Gallbladder volvulus

Last revised by Dr Jeremy Jones on 20 Sep 2021

Gallbladder volvulus is a relatively rare condition in which there is a rotation of the gallbladder around the axis of the cystic duct and artery.

Symptoms are non-specific, however right upper quadrant pain and vomiting are similar to biliary colic. Laboratory evaluations are often non-specific. If there is fever or leukocytosis, then acute cholecystitis may have developed.

It has been observed on patients with significant weight loss, in which there is loss of pericholecystic fat. 

Complications are related to torsion with vascular compromise and resultant gallbladder ischemia. In this condition both gangrenous change and perforation may occur.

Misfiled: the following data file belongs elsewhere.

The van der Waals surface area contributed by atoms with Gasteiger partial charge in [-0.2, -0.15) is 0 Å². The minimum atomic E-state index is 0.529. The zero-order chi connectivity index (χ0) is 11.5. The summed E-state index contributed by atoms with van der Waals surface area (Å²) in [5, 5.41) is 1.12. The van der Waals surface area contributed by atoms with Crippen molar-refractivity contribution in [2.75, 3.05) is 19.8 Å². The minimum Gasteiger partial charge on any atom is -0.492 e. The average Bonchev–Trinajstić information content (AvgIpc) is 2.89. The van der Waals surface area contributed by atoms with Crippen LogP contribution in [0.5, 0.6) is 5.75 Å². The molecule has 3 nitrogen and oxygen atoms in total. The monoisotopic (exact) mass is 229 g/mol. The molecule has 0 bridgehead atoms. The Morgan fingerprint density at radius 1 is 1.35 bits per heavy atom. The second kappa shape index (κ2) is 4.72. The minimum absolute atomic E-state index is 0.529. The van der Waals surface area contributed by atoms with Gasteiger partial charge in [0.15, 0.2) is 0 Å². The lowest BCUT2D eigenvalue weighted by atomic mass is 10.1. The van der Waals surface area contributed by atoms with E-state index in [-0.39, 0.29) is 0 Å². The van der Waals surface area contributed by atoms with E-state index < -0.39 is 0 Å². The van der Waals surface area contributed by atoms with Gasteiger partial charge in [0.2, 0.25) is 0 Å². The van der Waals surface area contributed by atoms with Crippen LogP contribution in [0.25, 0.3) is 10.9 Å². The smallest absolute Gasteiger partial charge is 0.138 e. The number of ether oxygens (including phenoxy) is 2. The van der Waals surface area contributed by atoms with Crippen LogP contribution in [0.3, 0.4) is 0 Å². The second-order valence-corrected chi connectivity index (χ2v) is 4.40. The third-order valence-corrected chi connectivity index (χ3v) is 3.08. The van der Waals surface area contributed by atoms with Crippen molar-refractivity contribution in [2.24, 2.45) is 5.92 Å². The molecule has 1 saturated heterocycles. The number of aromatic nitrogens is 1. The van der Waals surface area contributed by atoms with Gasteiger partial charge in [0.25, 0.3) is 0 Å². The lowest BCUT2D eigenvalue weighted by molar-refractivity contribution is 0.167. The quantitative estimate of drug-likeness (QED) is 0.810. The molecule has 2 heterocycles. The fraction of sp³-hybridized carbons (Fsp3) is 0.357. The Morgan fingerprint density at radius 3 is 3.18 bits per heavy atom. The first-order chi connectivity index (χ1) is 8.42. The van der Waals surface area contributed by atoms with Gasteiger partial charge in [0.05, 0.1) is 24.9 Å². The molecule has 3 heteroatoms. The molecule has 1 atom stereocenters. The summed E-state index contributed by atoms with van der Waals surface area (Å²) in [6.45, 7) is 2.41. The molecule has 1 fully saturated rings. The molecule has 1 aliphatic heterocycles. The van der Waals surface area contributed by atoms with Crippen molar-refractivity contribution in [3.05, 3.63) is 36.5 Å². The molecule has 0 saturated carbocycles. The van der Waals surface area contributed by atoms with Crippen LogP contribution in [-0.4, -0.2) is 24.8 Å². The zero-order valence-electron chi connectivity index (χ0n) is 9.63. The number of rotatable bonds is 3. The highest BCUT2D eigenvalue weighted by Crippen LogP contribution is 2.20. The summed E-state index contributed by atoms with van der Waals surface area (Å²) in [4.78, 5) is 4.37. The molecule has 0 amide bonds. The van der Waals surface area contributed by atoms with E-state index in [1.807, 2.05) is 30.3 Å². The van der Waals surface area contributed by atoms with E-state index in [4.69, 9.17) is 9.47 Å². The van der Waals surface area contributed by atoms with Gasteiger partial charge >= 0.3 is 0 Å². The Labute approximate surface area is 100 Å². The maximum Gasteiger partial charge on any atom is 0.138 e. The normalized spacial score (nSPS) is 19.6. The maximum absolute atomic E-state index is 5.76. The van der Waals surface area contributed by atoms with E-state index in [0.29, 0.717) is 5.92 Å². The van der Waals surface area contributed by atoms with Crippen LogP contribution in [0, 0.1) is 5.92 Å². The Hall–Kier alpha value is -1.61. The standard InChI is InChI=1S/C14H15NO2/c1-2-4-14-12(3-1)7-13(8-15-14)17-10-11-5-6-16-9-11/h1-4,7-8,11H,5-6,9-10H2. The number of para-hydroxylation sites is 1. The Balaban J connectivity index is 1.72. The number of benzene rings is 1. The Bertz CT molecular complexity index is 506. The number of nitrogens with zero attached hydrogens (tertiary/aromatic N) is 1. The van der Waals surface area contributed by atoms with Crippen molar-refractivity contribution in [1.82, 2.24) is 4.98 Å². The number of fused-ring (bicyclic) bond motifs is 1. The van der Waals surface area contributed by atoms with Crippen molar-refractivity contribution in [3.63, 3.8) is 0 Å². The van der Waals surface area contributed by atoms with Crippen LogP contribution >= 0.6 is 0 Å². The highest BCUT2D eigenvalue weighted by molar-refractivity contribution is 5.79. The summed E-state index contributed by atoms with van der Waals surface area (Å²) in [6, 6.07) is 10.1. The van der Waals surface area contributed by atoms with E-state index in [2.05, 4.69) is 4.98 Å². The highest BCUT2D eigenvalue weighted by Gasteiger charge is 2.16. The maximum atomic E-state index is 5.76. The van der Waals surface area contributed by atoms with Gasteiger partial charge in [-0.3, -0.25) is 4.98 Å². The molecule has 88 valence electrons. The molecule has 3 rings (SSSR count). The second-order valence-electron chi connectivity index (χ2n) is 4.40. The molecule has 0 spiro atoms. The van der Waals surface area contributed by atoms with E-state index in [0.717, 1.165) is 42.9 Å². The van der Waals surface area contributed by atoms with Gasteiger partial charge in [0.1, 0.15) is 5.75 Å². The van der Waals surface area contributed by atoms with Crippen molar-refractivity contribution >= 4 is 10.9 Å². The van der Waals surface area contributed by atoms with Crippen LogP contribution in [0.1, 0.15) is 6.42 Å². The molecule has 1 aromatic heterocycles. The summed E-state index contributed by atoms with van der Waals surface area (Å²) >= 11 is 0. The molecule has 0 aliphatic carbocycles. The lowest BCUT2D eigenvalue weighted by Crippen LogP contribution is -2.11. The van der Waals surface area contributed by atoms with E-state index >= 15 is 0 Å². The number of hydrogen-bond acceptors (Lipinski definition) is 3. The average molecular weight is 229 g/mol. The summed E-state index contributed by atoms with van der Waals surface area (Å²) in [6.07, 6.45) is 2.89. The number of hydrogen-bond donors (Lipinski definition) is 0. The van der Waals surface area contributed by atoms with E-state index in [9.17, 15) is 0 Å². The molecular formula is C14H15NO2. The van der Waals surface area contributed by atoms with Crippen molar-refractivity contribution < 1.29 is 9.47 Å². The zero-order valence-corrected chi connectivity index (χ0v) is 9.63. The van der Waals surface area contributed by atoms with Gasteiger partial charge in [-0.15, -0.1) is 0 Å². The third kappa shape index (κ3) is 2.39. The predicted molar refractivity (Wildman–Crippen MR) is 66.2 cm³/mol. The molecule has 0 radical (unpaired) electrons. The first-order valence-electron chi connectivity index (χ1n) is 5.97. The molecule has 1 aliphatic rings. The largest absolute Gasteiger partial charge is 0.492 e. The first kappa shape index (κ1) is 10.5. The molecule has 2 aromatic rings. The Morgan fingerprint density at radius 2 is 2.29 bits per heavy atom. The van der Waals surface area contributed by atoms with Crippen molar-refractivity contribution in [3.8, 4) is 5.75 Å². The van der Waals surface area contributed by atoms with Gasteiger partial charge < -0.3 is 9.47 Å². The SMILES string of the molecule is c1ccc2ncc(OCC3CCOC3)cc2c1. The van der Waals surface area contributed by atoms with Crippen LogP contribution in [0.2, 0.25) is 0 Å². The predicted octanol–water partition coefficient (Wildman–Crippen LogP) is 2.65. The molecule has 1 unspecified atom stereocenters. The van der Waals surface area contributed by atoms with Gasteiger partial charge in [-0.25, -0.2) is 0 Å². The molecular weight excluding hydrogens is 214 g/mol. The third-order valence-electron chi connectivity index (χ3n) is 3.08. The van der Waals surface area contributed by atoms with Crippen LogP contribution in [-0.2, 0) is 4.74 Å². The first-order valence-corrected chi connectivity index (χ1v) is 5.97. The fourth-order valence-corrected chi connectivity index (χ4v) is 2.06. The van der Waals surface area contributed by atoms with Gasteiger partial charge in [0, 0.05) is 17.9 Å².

• large floating gallbladder
  • wall thickening
  • gallbladder outside the normal anatomical fossa
  • massively distended gallbladder
  • pericholecystic fluid 
  • gallbladder outside the normal anatomical fossa
  • change in anatomical orientation, from vertical to horizontal 3
  • indrawing of the vascular pedicle and surrounding fat ("swirl" sign) 4
  • loss of enhancement
  • abrupt tapering of cystic duct ("bird beak" sign)

Cholecystectomy is the preferred treatment.

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Cases and figures

  • Case 1
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